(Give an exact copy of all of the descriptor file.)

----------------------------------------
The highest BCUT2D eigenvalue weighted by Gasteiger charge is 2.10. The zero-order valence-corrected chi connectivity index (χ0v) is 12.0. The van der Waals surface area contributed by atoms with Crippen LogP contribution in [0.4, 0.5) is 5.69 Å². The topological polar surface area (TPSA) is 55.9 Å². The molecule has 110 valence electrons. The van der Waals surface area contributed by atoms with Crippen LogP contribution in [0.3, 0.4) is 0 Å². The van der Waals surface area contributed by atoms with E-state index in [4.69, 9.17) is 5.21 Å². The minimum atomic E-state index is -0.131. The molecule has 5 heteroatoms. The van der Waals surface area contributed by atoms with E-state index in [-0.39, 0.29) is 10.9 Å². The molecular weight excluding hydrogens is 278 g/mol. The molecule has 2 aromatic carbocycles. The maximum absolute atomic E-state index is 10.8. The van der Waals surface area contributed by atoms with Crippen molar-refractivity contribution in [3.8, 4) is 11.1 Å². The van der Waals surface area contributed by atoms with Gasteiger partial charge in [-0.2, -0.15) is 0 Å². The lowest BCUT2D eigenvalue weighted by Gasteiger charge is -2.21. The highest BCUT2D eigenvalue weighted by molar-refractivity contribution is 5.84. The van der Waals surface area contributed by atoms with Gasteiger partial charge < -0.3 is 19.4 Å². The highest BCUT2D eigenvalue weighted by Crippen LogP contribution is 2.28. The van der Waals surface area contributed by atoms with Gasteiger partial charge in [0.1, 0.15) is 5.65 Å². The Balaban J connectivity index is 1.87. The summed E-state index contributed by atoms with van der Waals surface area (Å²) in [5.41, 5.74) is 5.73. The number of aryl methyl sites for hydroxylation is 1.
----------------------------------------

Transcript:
The highest BCUT2D eigenvalue weighted by Gasteiger charge is 2.10. The zero-order valence-corrected chi connectivity index (χ0v) is 12.0. The van der Waals surface area contributed by atoms with Crippen LogP contribution in [0.4, 0.5) is 5.69 Å². The topological polar surface area (TPSA) is 55.9 Å². The molecule has 110 valence electrons. The van der Waals surface area contributed by atoms with Crippen LogP contribution in [0.3, 0.4) is 0 Å². The van der Waals surface area contributed by atoms with E-state index in [4.69, 9.17) is 5.21 Å². The minimum atomic E-state index is -0.131. The molecule has 5 heteroatoms. The van der Waals surface area contributed by atoms with E-state index in [-0.39, 0.29) is 10.9 Å². The molecular weight excluding hydrogens is 278 g/mol. The molecule has 2 aromatic carbocycles. The maximum absolute atomic E-state index is 10.8. The van der Waals surface area contributed by atoms with Crippen molar-refractivity contribution in [3.8, 4) is 11.1 Å². The van der Waals surface area contributed by atoms with Gasteiger partial charge in [-0.2, -0.15) is 0 Å². The lowest BCUT2D eigenvalue weighted by Gasteiger charge is -2.21. The highest BCUT2D eigenvalue weighted by molar-refractivity contribution is 5.84. The van der Waals surface area contributed by atoms with Gasteiger partial charge < -0.3 is 19.4 Å². The highest BCUT2D eigenvalue weighted by Crippen LogP contribution is 2.28. The van der Waals surface area contributed by atoms with Gasteiger partial charge in [0.1, 0.15) is 5.65 Å². The Balaban J connectivity index is 1.87. The summed E-state index contributed by atoms with van der Waals surface area (Å²) in [5.41, 5.74) is 5.73. The number of aryl methyl sites for hydroxylation is 1.